Wilhelmus A' Brakel and the Duty of the Civil Magistrate

Discussion in 'The Law of God' started by Backwoods Presbyterian, Nov 10, 2010.

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  1. Backwoods Presbyterian

    Backwoods Presbyterian Puritan Board Doctor

    [IMGL]http://www.gezinsgids.nl/data/foto/15_februari_2007/Brakel.jpg[/IMGL]From Vol. 2, Chapter 29, page 179:

    “It is the duty of the civil government to uphold not only the second table of the law, but also the first. It must see to it that God is honored. It may not tolerate any idolatry, worship of images, or any false religion within her jurisdiction, but must rather eradicate these. It must prevent the vain use of God’s Name practiced by cursing, swearing, and blasphemy. It must prevent the desecration of the Sabbath, punish violators of this commandment, and see to it that the gospel is proclaimed everywhere within its jurisdiction. It must see to it that the church as the darling of the Lord Jesus is protected and preserved and that neither internal dissension no any external oppression disturb or destroy the church, but that instead she be safely preserved in the use of the privileges and liberties which her King Jesus has given her.”

    See page 178-180 for A’Brakel’s treatment of “The Responsibility of the Civil Government with Regard to the Church”.

    Buy the 4-Volumes here.
     
  2. seajayrice

    seajayrice Puritan Board Sophomore

    Not being familiar with the works of the man, suffice it too say he would not be a proponent of contemporary Two Kingdom theology as promulgated by the fellows at Westminster Seminary CA?
     
  3. Fly Caster

    Fly Caster Puritan Board Sophomore

    ...And David Dickson:

    From Truth's Victory Over Error-- Chapter XX
     
  4. seajayrice

    seajayrice Puritan Board Sophomore

    I'm confused. Are Y'all suggesting official state religion?
     
  5. Backwoods Presbyterian

    Backwoods Presbyterian Puritan Board Doctor

    What he said.
     
  6. seajayrice

    seajayrice Puritan Board Sophomore

    Well that's fine, so short answer then, do you wish to see the 1st Amendment repealed?
     
  7. seajayrice

    seajayrice Puritan Board Sophomore

    Agreed but let us be pragmatic. Was Reverend Brakel calling for a theoretical Christian Magistrate or an actual enforcer of orthodox doctrine? Within the reformed tradition, there are divergent interpretations of scripture, e.g. two Kingdom theology. Would we want a Minister of Religion or the Secretary of Religion to enforce doctrinal interpretation and to define the manner of our worship? What if that Minister was Joel Osteen one year and Michael Horton the next? Apart from our Lord as our King, could we expect anything other than some Saul like manifestation on this side of glory?
     
  8. Fly Caster

    Fly Caster Puritan Board Sophomore

    The requirement to uphold both tables of the Law falls upon all Magistrates, as all are ministers of God. This does not require, or even suggest, that one Super-Magistrate would have an exclusive claim to that role (which, in my opinion, would be a rotten idea).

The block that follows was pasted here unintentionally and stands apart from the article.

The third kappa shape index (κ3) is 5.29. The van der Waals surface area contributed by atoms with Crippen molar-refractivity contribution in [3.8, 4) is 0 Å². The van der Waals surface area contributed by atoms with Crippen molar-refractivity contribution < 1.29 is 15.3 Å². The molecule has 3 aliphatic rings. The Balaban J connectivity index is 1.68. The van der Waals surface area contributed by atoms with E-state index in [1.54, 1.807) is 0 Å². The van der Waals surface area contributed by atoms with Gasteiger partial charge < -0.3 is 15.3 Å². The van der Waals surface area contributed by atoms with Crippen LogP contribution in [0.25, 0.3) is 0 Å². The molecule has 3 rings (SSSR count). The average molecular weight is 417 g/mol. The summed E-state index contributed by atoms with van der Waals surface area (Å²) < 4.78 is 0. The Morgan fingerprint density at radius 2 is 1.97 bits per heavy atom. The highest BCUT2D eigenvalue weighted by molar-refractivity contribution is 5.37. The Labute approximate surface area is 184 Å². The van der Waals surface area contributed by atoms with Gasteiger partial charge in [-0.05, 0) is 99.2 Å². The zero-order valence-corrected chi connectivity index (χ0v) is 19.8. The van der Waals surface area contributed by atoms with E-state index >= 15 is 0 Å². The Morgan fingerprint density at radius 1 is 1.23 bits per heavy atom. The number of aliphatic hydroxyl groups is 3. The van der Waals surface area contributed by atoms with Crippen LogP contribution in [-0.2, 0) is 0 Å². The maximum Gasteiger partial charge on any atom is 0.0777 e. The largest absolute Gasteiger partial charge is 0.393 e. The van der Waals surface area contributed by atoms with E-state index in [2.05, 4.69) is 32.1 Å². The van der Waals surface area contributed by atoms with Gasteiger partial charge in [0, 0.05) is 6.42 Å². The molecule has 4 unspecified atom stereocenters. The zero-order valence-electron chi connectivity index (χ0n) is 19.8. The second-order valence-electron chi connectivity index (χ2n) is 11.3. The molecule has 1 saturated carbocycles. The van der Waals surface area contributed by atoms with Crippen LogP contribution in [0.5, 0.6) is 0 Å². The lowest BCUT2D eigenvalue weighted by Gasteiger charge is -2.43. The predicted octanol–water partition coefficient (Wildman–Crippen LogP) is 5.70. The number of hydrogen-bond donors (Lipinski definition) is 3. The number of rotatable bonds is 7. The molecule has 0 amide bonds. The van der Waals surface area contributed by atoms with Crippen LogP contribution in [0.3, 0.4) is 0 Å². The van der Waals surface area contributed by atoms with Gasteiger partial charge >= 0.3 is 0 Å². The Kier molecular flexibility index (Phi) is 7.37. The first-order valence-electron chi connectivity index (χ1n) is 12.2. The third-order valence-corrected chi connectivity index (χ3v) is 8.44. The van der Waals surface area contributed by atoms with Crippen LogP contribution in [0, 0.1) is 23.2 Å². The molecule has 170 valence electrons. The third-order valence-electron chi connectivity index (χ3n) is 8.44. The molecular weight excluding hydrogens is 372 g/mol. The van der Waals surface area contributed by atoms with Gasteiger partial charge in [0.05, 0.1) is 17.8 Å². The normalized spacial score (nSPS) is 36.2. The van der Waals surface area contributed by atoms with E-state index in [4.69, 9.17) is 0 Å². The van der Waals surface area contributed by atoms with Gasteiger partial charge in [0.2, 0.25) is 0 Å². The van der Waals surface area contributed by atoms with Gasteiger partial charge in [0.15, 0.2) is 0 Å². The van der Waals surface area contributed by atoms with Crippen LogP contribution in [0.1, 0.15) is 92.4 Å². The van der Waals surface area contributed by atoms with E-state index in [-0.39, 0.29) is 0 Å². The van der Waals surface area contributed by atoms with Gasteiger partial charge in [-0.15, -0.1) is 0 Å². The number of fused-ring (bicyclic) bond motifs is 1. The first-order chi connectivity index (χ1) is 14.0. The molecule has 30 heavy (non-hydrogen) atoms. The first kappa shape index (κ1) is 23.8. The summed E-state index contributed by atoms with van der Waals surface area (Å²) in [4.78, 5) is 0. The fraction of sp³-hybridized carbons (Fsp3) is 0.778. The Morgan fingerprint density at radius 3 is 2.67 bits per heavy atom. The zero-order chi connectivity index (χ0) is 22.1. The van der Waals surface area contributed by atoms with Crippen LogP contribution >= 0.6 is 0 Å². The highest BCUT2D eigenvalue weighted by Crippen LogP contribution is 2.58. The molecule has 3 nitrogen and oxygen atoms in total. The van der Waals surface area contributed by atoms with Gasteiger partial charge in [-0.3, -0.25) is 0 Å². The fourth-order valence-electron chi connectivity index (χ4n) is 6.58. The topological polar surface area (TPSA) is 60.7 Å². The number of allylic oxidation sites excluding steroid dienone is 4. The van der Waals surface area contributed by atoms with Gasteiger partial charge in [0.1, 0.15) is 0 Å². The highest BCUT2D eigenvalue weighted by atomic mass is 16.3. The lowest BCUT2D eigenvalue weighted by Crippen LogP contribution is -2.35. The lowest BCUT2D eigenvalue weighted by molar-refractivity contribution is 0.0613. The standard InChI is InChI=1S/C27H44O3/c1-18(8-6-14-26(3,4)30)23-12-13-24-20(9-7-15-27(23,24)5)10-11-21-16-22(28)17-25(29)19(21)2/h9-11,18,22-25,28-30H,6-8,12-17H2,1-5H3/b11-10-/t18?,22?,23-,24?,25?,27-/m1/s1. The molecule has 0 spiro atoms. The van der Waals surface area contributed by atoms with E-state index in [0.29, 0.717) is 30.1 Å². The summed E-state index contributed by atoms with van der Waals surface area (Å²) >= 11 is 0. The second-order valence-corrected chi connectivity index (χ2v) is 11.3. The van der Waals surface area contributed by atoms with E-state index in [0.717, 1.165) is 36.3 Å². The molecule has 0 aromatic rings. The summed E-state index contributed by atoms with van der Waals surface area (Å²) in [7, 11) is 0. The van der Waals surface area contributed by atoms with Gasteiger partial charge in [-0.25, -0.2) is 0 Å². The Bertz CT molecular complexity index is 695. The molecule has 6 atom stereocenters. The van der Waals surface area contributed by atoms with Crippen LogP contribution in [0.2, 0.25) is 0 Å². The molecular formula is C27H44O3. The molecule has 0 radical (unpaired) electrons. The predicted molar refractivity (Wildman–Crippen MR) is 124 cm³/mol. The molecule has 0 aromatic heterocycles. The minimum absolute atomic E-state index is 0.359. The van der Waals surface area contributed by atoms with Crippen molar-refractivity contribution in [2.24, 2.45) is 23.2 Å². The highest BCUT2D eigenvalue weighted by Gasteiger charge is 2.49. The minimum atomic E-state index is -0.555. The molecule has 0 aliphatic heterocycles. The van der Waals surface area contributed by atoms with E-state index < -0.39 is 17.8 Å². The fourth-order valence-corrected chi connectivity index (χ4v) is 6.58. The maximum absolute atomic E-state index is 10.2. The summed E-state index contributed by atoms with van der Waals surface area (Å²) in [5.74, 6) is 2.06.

9. seajayrice

    seajayrice Puritan Board Sophomore

    What would this look like within the framework of US constitutional law for example? Would each state appoint Magistrates to enforce that states perception of the Judicial law? How would one avoid the tyranny that drove the pilgrims from England in the first place?
     
  10. John Lanier

    John Lanier Puritan Board Junior

    Departing from my Baptist roots, I agree with the WCF. Too bad the LBCF doesn't have a chapter on the Civil Magistrate. I personally think that if I was in a place of authority in government, I would feel obligated to uphold the Law because it is ingrained in who I am. I don't see how in my personal life I would fight for it but in a public position I would not. I have had many a disagreement with fellow Baptists on this subject. Doesn't matter really, because if I ran for any office, I would say this up front and would get 0 votes.
     
  11. PuritanCovenanter

    PuritanCovenanter Moderator Staff Member

    I don't believe the First Amendment was ever intended to separate Christianity from our Nation's Capitol. It was intended to stop the state from sponsoring one denomination to the suppression of others. The State religion was Anglicanism. Presbyterians and others were heavily suppressed and only tolerated during the Kings reign. The state also paid for the debts of the Anglican Church with its taxation. If a Presbyterian or Baptist congregation wanted to have civil recognition and a presence they had to apply for it through the State. Most were heavily suppressed. If I am not mistaken, Patrick Henry was one of the champions of the First Amendment for this reason. It was never intended to separate the states responsibility to uphold God's law if I understand my history correctly.
     
  12. seajayrice

    seajayrice Puritan Board Sophomore

    Why can't I stop thinking Inquistion when I think state religion?
     
  13. Fly Caster

    Fly Caster Puritan Board Sophomore